Businesses deal with winter weather woes PDF Print E-mail
Written by TARA KELLER Sentinel Staff Writer   
Tuesday, 04 February 2014 10:48
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Just as Bowling Green prepares for another round of winter, two businesses are recovering from the first.
The week of subzero temperatures and Level 3 snow emergencies at the beginning of January left the Holiday Inn Express and Heritage Corner Health Care Campus with more than the forecast predicted.
After parts of I-75 closed because of the snow emergency, stranded motorists walked or were escorted to the Holiday Inn Express.
"They were all happy to be here. There were lots of stories of people thankful they made it here," said Veronica Ramos, director of sales. "It really made us feel good that we were there for them."
One guest abandoned his semi-truck on the highway to get out of the cold.
During his extended hotel stay, he shared his story with Ramos and the other guests.
"He came in wearing every layer of clothing he had. He said 'I knew if I fell asleep in my truck, I would freeze to death,'" Ramos said. "He made me want to cry."
Ramos didn't cry, though. She had too much to do.
The hotel's food trucks were scheduled to arrive on that Wednesday, but they couldn't make it through the snow.
"We were down to the bare minimum," Ramos said. "We ran out of sausage links for breakfast, so we ended up shooting across the street to Meijer."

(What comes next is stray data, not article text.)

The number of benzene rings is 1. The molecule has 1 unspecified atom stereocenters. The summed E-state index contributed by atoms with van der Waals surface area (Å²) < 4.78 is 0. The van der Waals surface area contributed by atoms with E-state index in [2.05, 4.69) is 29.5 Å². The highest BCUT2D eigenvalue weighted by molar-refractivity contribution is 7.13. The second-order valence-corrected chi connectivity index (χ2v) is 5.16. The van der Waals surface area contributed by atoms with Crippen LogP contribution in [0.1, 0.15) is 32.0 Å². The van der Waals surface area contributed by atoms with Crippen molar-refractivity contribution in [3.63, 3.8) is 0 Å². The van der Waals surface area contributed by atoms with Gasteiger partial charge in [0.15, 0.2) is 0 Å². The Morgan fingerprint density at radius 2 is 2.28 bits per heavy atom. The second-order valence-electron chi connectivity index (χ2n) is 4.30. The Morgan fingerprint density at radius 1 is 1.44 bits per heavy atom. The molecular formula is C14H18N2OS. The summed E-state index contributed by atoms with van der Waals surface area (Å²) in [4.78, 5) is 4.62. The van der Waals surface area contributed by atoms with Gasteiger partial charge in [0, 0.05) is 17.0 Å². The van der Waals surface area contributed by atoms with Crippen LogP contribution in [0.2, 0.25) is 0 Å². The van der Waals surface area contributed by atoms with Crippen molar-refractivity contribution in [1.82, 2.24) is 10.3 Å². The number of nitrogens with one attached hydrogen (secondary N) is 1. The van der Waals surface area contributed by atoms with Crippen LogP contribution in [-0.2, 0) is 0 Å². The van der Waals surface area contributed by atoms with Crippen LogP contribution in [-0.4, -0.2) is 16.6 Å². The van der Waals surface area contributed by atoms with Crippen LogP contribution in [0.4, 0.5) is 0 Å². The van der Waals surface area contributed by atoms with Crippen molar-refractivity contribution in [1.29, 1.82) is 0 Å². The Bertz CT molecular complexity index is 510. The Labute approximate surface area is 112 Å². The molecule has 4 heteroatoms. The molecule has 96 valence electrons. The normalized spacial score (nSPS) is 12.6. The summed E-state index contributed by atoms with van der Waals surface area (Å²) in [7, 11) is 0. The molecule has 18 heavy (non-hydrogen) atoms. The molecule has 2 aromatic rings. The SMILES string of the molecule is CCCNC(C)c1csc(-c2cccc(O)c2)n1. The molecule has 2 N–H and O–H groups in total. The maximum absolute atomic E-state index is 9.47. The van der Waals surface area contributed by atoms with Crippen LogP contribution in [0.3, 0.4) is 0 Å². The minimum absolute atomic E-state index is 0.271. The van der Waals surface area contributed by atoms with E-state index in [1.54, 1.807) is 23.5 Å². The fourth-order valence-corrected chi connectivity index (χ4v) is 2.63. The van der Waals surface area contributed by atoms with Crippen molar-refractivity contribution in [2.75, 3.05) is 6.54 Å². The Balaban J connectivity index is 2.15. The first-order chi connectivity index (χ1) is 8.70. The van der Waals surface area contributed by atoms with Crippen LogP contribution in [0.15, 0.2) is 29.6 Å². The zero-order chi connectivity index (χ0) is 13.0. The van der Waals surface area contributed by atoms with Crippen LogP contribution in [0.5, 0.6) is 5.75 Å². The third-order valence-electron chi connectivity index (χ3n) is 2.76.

If "that wasn't enough," the hotel's sprinkler in the elevator broke at the end of that week.
Once again, Ramos gathered her team together and got the issue fixed.
"Everyone pulled together to help the guests," she said. "We had people give us goodbye hugs. I read a review on our site that said we were the best place to get stranded."
While Holiday Inn Express had to manage a full house, Heritage Corner had to empty its house.
On Jan. 7, a pipe burst at the facility and damaged the sprinkler system.
Because of the damage, the fire alarm system wasn't up to code and the state mandated an evacuation.
"We had 24 hours to get out," said Mathew Manley, chief operations officer. "We made sure we did it by state regulations. The administration staff did a great job."
The pipe burst in the mechanical room and flooded a third of the facility with water.
Two of the rooms were occupied by clients, but they were at dinner when the flooding began.
"We had until 6:30 p.m. on Wednesday to get everybody out," Manley said. "The last person left the building by 5:06 p.m."
That's when the real work started.
While his clients were temporarily living off-site at either Wood Haven Health Care or another Heritage Corner building, Manley and his staff logged in a 22-hour day trying to clean up.
"It just got done. I knew what needed to happen," he said. "We handled it the best we could."
After the water removal, repainting and repairing the pipes/sprinkler system, Manley welcomed his clients back that following Monday.
Manley thought his new building wouldn't have to pass weather's test anytime soon, but he's glad it did.
"Evacuating was the safest thing to do," he said. "We didn't incur any more damage and didn't put our clients at risk."
 

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